Sturgeon spawning is a yearly event triggered by water temperature—about 54 degrees Fahrenheit—and it in turn triggers a migration of spectators, researchers, wardens, and volunteer guards. They gather on the banks of Wisconsin’s Wolf River and its tributaries where the fish journey to spawn on the rocky banks from where they themselves hatched years before. Its truly a sight to behold, and parents and grandparents bring children of all ages to witness the event, flocking to viewing areas constructed just for that purpose. Many of the fish are older than the parents, and some are contemporaries of the grandparents. All of the sturgeon look like the ancient creatures they are—nearly unchanged for one hundred fifty million years.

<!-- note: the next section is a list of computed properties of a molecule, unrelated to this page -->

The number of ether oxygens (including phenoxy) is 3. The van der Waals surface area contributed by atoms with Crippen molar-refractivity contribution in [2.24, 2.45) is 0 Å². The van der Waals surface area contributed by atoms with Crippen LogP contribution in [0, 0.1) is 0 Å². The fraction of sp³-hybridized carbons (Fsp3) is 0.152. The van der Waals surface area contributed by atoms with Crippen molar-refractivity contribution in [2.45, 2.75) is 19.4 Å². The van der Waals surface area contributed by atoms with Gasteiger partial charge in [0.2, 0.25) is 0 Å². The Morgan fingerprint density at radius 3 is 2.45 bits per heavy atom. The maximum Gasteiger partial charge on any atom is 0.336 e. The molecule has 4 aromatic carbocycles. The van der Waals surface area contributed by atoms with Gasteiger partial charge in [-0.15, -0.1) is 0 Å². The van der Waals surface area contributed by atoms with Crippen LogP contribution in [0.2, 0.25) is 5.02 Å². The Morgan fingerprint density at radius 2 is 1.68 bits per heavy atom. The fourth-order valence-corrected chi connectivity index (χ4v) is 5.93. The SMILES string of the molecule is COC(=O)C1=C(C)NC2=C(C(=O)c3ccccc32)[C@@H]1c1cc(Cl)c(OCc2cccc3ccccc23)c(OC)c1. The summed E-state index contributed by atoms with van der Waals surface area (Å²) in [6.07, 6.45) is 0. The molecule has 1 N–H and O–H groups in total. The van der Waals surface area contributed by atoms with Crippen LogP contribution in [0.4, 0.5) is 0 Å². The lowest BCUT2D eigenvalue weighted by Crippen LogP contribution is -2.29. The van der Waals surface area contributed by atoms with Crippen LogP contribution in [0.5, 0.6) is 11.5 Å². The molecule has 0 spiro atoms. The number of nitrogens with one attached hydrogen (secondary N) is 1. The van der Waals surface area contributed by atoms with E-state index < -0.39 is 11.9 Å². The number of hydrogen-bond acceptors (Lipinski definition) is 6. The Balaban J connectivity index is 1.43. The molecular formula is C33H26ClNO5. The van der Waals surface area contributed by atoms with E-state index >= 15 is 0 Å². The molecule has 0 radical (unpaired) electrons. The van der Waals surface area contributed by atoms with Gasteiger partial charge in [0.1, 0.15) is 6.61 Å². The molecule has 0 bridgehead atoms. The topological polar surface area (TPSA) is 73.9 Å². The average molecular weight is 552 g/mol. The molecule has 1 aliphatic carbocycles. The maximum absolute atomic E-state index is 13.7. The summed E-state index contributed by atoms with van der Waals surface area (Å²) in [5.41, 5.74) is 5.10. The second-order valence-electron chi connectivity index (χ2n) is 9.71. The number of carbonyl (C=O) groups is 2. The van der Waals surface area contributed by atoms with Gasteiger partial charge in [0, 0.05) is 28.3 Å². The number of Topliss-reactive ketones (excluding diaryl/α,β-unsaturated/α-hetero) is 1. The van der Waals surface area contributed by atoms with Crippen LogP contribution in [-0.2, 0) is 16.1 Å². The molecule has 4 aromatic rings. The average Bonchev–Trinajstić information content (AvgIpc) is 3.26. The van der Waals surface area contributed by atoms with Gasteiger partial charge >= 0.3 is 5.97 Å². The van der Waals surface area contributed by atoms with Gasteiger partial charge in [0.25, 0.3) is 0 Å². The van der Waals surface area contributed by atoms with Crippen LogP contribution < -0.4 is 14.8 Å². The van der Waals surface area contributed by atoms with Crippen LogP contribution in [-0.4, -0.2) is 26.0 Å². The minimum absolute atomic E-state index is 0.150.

For more information about Winnebago sturgeon spawning, see

For more information about the book People of the Sturgeon: Wisconsin’s Love Affair with an Ancient Fish, a book sponsored by the University of Wisconsin Sea Grant Institute, see

To order the book, please visit the ASC Publications Store.